Moves to right iliac fossa and becomes sharp and extremely painful as peritoneum has become irritated

27

Which part of the stomach will you likely be able to see on a radiograph when patient is standing?

Fundus because it is often full of air

28

What is McBurney's point?

2/3rd distance from umbilicus to anterior superior iliac spine (ASIS). Point that used to be used for appendectomy surgery

29

What effect can diarrhoea have on acid base balance?

Large loss of NaHCO3 so can cause metabolic acidosis

30

What position does the appendix normally sit in?

Retrocaecally

31

What are paracolic gutters?

Spaces formed because ascending and descending colon are secondarily retroperitoneal
Routes for fluid movement/infection spread from rectum to diaphragm

32

What are the branches of the IMA?

Left colic
Sigmoid
Superior rectal

33

Where can GI Cancer spread to?

Para-aortic lymph nodes
Cisterna chyli
Left subclavian nodes (via thoracic duct)
Liver via portal venous system
Sacral nodes
Peritoneal cavity

34

What are the functions of the large intestine?

Extract Na+ and water from the luminal contents
Make and store faeces
Move faeces towards the rectum

35

Which cells secrete mucus?

Goblet cells

36

What is the ileocaecal valve and what does it do?

Separates the terminal end of the ileum from the caecum
Is a one-way valve guarded by a sphincter prevents back-flow of faecal contents from the colon
Controls the rate at which ileal chyme enters the colon
Regulated by neural and hormonal mechanisms

37

What does the motility of the large intestine allow?

Facilitates the efficient absorption of water and salts
Permits the orderly evacuation of faeces

38

What are haustral contractions?

Longitudinal muscle of the colon in 3 bands called taeniae coli
Combined contractions of the taeniae coli and the circular muscle layer causes the colon to bulge into ovoid segments called haustrae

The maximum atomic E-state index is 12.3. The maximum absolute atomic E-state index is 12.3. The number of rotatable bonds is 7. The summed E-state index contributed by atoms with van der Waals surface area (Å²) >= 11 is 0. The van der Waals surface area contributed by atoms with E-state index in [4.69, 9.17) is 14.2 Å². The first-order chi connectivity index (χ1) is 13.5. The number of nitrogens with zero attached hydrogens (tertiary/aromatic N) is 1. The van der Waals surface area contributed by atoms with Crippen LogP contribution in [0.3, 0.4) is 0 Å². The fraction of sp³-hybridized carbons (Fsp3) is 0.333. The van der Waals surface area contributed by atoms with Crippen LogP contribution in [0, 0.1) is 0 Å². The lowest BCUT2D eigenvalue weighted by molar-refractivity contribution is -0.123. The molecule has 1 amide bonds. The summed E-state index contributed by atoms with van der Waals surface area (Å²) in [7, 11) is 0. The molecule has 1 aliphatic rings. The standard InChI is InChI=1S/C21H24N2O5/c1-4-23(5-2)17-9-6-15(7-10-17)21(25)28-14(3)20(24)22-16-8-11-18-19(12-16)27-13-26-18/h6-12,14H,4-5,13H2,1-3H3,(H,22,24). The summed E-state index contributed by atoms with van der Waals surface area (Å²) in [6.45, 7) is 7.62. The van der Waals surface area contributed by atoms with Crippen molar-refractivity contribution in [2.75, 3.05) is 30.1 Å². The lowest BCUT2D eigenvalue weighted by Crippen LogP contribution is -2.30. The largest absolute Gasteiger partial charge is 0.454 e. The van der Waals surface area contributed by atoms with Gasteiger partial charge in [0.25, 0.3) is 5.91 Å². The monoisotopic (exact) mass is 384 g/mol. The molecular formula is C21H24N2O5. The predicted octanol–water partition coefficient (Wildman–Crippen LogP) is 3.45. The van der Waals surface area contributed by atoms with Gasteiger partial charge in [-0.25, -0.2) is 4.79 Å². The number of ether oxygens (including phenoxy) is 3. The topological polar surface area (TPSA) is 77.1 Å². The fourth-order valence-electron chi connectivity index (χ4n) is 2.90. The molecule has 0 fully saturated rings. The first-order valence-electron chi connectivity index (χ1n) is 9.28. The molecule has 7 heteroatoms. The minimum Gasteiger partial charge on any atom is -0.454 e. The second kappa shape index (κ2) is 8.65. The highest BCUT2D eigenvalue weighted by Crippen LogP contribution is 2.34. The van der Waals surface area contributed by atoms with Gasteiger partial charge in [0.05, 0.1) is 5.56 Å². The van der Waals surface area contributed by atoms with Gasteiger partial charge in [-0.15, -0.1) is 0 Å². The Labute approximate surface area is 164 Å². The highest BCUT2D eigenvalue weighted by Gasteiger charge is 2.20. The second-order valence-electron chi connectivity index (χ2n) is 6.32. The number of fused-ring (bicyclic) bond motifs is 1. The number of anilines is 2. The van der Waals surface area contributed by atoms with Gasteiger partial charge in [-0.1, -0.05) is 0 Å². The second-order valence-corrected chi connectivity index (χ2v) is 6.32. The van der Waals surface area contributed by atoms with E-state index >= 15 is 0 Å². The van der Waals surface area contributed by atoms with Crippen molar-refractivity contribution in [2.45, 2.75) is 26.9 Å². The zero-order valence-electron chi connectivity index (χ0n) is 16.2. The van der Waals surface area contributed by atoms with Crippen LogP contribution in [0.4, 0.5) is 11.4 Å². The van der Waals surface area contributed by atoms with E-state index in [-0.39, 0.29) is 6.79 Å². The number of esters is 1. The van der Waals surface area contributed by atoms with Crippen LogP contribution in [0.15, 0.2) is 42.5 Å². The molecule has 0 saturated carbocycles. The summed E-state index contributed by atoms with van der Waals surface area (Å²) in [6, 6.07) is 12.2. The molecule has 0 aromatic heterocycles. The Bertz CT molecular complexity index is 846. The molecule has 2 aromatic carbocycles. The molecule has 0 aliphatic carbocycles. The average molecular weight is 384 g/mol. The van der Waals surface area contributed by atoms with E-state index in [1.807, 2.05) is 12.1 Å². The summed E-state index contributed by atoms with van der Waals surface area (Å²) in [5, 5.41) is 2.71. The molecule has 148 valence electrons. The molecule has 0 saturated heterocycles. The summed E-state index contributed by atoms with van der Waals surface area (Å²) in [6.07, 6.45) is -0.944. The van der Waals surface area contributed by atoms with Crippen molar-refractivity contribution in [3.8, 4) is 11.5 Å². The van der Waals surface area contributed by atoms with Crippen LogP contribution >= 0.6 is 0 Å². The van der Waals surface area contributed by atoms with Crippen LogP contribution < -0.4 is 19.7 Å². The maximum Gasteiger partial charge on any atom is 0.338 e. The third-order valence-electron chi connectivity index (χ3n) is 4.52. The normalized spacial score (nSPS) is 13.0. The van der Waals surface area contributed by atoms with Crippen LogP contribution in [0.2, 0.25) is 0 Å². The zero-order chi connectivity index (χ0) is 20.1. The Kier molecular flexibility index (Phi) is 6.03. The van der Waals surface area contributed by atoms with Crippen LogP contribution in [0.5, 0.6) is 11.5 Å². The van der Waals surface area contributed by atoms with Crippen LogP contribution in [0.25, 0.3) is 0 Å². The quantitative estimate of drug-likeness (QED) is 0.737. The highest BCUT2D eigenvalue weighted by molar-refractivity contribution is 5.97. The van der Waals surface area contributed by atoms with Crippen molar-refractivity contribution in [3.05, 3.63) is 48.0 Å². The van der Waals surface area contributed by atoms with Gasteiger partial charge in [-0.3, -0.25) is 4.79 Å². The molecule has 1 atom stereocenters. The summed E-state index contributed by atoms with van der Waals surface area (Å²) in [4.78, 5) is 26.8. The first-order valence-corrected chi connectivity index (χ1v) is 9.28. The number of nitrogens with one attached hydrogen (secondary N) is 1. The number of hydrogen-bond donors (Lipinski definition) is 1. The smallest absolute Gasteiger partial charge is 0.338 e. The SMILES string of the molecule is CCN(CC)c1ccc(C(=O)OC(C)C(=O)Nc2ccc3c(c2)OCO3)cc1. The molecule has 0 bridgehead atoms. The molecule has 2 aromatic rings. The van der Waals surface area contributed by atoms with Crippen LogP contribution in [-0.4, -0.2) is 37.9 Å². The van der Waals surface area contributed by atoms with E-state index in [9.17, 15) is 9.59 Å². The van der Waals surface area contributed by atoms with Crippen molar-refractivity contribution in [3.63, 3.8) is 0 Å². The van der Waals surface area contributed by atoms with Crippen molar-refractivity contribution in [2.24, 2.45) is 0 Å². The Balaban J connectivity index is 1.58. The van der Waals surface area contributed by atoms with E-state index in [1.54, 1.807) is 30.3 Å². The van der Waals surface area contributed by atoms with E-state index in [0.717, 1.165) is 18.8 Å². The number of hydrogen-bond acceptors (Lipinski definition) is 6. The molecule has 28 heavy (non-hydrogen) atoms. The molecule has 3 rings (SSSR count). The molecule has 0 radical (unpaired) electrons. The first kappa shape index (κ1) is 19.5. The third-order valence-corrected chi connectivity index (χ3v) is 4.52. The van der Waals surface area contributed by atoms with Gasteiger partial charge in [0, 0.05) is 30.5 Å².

Haustral contractions (segmented) mix the contents of the proximal
colon which facilitates water absorption

39

What are mass movements?

Propel the luminal contents from the beginning of the transverse
colon to the sigmoid colon
Are a series of modified peristaltic events
Occur 1-3 times a day

40

What is cathartic colon?

Anatomical and physiological changes in the colon that occurs with chronic use of stimulant laxatives (> 3 times/week for 1 year)
laxative dependency, tachyphylaxis (requires higher doses)
Medical consequences such as fluid and electrolyte imbalance, steatorrhoea, vitamin and mineral deficiencies
Signs and symptoms include bloating, a feeling of fullness, abdominal pain, and incomplete faecal evacuation

41

How can constipation be prevented?

The relief of constipation with osmotic agents, i.e. lactulose or magnesium salts, should immediately be followed with prevention using increased fibre and a nightly decreasing dose of osmotic laxative In various conditions (such as chronic use of opioids), combinations of hydrating (e.g. lactulose), bulk-forming and stimulant agents may be necessary to prevent constipation

42

What is diarrhoea?

Frequent watery loose bowel movements

43

What are 4 types of diarrhoea?

Secretory
Osmotic
Motility related
Inflammatory

44

What is secretory diarrhoea?

Increased active secretion, or an inhibition of absorption. No structural damage, e.g. cholera

45

What is osmotic diarrhoea?

Loss of water due to a heavy osmotic load, e.g.in maldigestion (e.g. Coeliac disease), where the nutrients remain in lumen, in turn pulling
water into the lumen

46

What is motility related diarrhoea?

Abnormally high GI motility, decreasing time available for absorption of nutrients and water. Can occur in diabetic neuropathy

47

What is inflammatory diarrhoea?

Damage to the mucosal lining or brush border leads to a passive loss of protein-rich fluids, and a decreased ability to absorb these lost fluids. Caused by bacterial infections,viral infections, parasitic infections or autoimmune problems e.g. inflammatory bowel disease

48

What can be used to treat Severe Campylobacter infections?

erythromycin or ciprofloxacin

49

What can chronic anti motility agent use lead to?

Chronic use leads to constipation, abdominal cramps, dizziness. Paralytic ileus can also occur. Do not use in young children